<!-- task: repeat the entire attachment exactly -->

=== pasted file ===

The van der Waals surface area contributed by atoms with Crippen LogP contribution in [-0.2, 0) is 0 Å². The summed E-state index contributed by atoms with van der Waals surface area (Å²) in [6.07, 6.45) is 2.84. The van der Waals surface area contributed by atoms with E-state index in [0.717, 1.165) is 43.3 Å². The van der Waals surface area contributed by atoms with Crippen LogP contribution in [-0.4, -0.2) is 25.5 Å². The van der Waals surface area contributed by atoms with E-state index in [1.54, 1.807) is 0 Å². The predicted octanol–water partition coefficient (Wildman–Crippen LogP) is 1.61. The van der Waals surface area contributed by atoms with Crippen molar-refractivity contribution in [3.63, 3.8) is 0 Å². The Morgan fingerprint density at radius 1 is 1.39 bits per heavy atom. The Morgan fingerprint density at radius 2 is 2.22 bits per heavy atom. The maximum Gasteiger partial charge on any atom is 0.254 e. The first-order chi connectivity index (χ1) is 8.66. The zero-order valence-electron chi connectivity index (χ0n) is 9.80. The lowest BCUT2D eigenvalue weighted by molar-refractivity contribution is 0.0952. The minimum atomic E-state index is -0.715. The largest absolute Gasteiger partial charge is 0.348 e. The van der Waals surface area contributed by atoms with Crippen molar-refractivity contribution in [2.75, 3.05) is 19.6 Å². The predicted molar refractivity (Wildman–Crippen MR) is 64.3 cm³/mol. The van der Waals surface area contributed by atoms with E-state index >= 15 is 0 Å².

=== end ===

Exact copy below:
The van der Waals surface area contributed by atoms with Crippen LogP contribution in [-0.2, 0) is 0 Å². The summed E-state index contributed by atoms with van der Waals surface area (Å²) in [6.07, 6.45) is 2.84. The van der Waals surface area contributed by atoms with E-state index in [0.717, 1.165) is 43.3 Å². The van der Waals surface area contributed by atoms with Crippen LogP contribution in [-0.4, -0.2) is 25.5 Å². The van der Waals surface area contributed by atoms with E-state index in [1.54, 1.807) is 0 Å². The predicted octanol–water partition coefficient (Wildman–Crippen LogP) is 1.61. The van der Waals surface area contributed by atoms with Crippen molar-refractivity contribution in [3.63, 3.8) is 0 Å². The Morgan fingerprint density at radius 1 is 1.39 bits per heavy atom. The Morgan fingerprint density at radius 2 is 2.22 bits per heavy atom. The maximum Gasteiger partial charge on any atom is 0.254 e. The first-order chi connectivity index (χ1) is 8.66. The zero-order valence-electron chi connectivity index (χ0n) is 9.80. The lowest BCUT2D eigenvalue weighted by molar-refractivity contribution is 0.0952. The minimum atomic E-state index is -0.715. The largest absolute Gasteiger partial charge is 0.348 e. The van der Waals surface area contributed by atoms with Crippen molar-refractivity contribution in [2.75, 3.05) is 19.6 Å². The predicted molar refractivity (Wildman–Crippen MR) is 64.3 cm³/mol. The van der Waals surface area contributed by atoms with E-state index >= 15 is 0 Å².